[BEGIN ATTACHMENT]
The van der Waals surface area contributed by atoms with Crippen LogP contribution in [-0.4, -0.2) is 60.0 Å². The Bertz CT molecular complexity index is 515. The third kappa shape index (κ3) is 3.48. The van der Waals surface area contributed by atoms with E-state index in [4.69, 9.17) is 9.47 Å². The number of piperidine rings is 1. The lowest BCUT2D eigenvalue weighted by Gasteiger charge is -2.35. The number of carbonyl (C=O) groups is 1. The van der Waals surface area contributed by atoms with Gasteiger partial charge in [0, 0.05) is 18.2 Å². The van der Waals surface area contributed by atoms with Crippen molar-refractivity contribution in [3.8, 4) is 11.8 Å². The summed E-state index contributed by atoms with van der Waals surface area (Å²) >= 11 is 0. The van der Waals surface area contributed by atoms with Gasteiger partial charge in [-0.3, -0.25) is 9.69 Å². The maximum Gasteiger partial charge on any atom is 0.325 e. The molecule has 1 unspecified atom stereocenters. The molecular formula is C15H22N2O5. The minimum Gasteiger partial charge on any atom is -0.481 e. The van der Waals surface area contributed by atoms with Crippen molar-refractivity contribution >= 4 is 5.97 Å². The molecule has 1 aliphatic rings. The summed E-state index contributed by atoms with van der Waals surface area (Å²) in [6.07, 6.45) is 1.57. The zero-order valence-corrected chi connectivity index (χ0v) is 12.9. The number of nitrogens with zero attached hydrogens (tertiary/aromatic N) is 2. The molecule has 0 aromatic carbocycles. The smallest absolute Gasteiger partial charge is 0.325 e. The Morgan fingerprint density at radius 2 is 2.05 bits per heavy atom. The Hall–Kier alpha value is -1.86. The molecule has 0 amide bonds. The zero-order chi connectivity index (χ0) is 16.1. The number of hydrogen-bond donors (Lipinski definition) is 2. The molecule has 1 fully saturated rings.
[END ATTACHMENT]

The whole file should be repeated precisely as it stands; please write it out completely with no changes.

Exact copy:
The van der Waals surface area contributed by atoms with Crippen LogP contribution in [-0.4, -0.2) is 60.0 Å². The Bertz CT molecular complexity index is 515. The third kappa shape index (κ3) is 3.48. The van der Waals surface area contributed by atoms with E-state index in [4.69, 9.17) is 9.47 Å². The number of piperidine rings is 1. The lowest BCUT2D eigenvalue weighted by Gasteiger charge is -2.35. The number of carbonyl (C=O) groups is 1. The van der Waals surface area contributed by atoms with Gasteiger partial charge in [0, 0.05) is 18.2 Å². The van der Waals surface area contributed by atoms with Crippen molar-refractivity contribution in [3.8, 4) is 11.8 Å². The summed E-state index contributed by atoms with van der Waals surface area (Å²) >= 11 is 0. The van der Waals surface area contributed by atoms with Gasteiger partial charge in [-0.3, -0.25) is 9.69 Å². The maximum Gasteiger partial charge on any atom is 0.325 e. The molecule has 1 unspecified atom stereocenters. The molecular formula is C15H22N2O5. The minimum Gasteiger partial charge on any atom is -0.481 e. The van der Waals surface area contributed by atoms with Crippen molar-refractivity contribution >= 4 is 5.97 Å². The molecule has 1 aliphatic rings. The summed E-state index contributed by atoms with van der Waals surface area (Å²) in [6.07, 6.45) is 1.57. The zero-order valence-corrected chi connectivity index (χ0v) is 12.9. The number of nitrogens with zero attached hydrogens (tertiary/aromatic N) is 2. The molecule has 0 aromatic carbocycles. The smallest absolute Gasteiger partial charge is 0.325 e. The Morgan fingerprint density at radius 2 is 2.05 bits per heavy atom. The Hall–Kier alpha value is -1.86. The molecule has 0 amide bonds. The zero-order chi connectivity index (χ0) is 16.1. The number of hydrogen-bond donors (Lipinski definition) is 2. The molecule has 1 fully saturated rings.